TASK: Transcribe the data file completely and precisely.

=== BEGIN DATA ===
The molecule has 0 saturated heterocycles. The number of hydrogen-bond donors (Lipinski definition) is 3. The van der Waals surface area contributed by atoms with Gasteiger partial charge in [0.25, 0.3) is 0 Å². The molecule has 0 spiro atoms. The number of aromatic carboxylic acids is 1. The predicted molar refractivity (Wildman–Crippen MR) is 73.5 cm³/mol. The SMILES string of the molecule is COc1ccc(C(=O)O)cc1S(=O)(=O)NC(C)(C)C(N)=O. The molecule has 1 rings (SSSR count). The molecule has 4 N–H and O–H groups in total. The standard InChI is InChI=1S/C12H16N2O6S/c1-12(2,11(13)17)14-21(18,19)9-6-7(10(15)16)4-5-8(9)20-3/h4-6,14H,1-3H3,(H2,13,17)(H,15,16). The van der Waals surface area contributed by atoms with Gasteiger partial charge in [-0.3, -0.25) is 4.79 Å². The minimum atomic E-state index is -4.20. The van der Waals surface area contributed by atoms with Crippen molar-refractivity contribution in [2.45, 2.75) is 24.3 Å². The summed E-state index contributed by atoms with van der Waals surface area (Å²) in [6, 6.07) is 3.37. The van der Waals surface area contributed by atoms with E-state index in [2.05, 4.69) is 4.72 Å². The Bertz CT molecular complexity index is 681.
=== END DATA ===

The molecule has 0 saturated heterocycles. The number of hydrogen-bond donors (Lipinski definition) is 3. The van der Waals surface area contributed by atoms with Gasteiger partial charge in [0.25, 0.3) is 0 Å². The molecule has 0 spiro atoms. The number of aromatic carboxylic acids is 1. The predicted molar refractivity (Wildman–Crippen MR) is 73.5 cm³/mol. The SMILES string of the molecule is COc1ccc(C(=O)O)cc1S(=O)(=O)NC(C)(C)C(N)=O. The molecule has 1 rings (SSSR count). The molecule has 4 N–H and O–H groups in total. The standard InChI is InChI=1S/C12H16N2O6S/c1-12(2,11(13)17)14-21(18,19)9-6-7(10(15)16)4-5-8(9)20-3/h4-6,14H,1-3H3,(H2,13,17)(H,15,16). The van der Waals surface area contributed by atoms with Gasteiger partial charge in [-0.3, -0.25) is 4.79 Å². The minimum atomic E-state index is -4.20. The van der Waals surface area contributed by atoms with Crippen molar-refractivity contribution in [2.45, 2.75) is 24.3 Å². The summed E-state index contributed by atoms with van der Waals surface area (Å²) in [6, 6.07) is 3.37. The van der Waals surface area contributed by atoms with E-state index in [2.05, 4.69) is 4.72 Å². The Bertz CT molecular complexity index is 681.